The whole time while living in Japan I’ve been admiring the abundance of modern architecture that spread throughout the entire Kanagawa prefecture and specifically Tokyo. So when Meri of Amirisu asked me to design a garment for their architectural issue my ideas immediately floated towards my favorite building in Tokyo – Prada building in Aoyama that was designed by Herzog & de Meuron agency in 2001-2002. The unusual structure in itself is the most fascinating thing about it, but for me it is the surface that is covered in convex and concave windows that in a pattern form the random bubbly impression. The thick glass structure captures the light in the most amazing ways, depending on the time of day you are witnessing it. So during most of my day trips to Tokyo if I ever was in the neighborhood, I would visit the building and say hello and snap a photo or two just to admire it once again.
And as you can see here the building looks so different during the night hours and you can even spot the different colored cells from the inside that allow the company to decorate yet be visible on the outside.
Alas, delegating can be hard at times when there is a lot at work simultaneously. Unfortunately, I was too late with my cardigan to make the deadline of the architectural issue. So Abuku cardigan (from Japanese meaning “bubble”) was published in the newest woodland issue of Amirisu. Abuku cardigan certainly started as a design from the ways of thinking up of numerous ways possible to translate the impression of bubbles into knitwear.
I have worked with a similar stitch patterning before while developing my Cowry hat design, only this time I took it further! The Bubbly panels are worked separately and grafted together on the back neck to create a seamless, uninterrupted look of the texture and later attached to the fronts and neckline of the cardigan. But what makes this cardigan different and remarkable is that the “bubbles” slightly diminish in size as we progress towards the neckline. Which gives a nice shaping details without sacrificing the overall texture while being reversible in case you chose to flip the collar down.
The cardigan, worked in Quince&Co Chickadee yarn, used a brand new construction for me – it is worked in one piece till underarms, then the 3/4 length sleeves are worked in the round till underarm as well. The yoke is then shaped simultaneously in 1 piece in a set-in sleeve look, which leaves us only with 2 shoulder seams and 2 underarm seams to take care of. Knowing how much some prefer to avoid seaming at all costs, this design doesn’t eliminate it, but cuts it down significantly. Walnut – a yarn store in the heart of Kyoto and the brainchild of the same Amirisu duo is currently hosting Abuku cardigan Knit-A-Long and you are welcome to join with us to make this light cardigan which would suit these transitional temperatures for a great layering look.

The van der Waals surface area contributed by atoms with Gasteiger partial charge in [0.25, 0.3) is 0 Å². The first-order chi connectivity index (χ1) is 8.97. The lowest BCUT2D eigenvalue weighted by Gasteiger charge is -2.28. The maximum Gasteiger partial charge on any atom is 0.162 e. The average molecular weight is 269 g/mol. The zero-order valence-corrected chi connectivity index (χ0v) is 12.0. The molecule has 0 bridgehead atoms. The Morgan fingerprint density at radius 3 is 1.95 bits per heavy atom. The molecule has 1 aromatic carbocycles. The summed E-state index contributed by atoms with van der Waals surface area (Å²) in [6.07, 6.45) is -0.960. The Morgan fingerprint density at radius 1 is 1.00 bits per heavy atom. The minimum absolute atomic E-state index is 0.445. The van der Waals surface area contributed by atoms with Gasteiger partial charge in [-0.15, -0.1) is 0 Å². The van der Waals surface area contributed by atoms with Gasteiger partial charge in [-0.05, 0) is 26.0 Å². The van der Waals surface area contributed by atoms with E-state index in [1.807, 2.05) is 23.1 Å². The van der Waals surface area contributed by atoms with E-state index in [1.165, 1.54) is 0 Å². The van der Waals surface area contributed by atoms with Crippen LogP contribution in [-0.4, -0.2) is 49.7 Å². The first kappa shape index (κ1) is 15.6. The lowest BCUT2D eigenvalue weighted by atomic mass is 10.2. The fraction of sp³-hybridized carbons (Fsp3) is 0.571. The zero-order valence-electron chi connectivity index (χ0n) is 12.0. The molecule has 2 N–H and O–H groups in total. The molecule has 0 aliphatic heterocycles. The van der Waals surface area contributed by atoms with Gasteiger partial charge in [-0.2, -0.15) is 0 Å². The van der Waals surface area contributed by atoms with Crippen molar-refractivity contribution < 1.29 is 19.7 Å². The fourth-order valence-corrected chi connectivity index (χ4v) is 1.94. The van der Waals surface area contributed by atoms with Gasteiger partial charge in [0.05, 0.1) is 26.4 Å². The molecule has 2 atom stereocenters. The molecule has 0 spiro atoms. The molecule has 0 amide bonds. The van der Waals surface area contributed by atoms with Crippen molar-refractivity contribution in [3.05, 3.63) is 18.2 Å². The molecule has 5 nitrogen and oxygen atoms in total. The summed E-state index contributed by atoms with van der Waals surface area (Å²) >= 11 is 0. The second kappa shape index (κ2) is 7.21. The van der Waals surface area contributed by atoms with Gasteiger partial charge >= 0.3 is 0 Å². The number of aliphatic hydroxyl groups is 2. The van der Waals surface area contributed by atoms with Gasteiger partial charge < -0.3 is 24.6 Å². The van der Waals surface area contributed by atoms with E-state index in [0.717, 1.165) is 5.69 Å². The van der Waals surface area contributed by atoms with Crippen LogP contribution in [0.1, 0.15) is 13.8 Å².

So why Amirisu and what is Amirisu? Amirisu in translation from Japanese means “squirrel” hence the appearance of it in the logo. They are a bilingual Japanese and English knitting magazine which started as a webzine and now has slowly but surely has expanded into a printed magazine as well! 6 of the patterns from woodland issue including Abuku cardigan are also printed inside the paper magazine accompanied by inspiring interviews, the distinct style photography and articles. And starting next issue ALL of the patterns are going to be available inside the printed issue as well as continue being available in digital form.
Amirisu is breaking all the rules to knitting pattern style known in Japan. If you are familiar with the ways most Japanese patterns are written, you know that it is a chart and a schematic with numbers on them, which is quite easy to follow and read once you grasp the concept, it is really quite brilliant! But there are several drawbacks – such as those patterns are most definitely ever available in one size only and as much as we might have wished we are not one-size-fit-all people, so a knitter purchasing the pattern is most likely in need of changing and re-calculating and tailoring that pattern to make it fit properly. And ladies of Amirisu are bringing a new era to Japanese knitting world by offering written patterns in several sizes for those who wish to make them without needing to go extra math miles to figure it out on their own. Don’t get me wrong, the current style of pattern writing in Japan certainly has its benefits and works for many people, but it is also great to see the initiative that is striving to improve and bring the needs of each knitter into modern times with this new format. And now you can subscribe to Amirisu as well!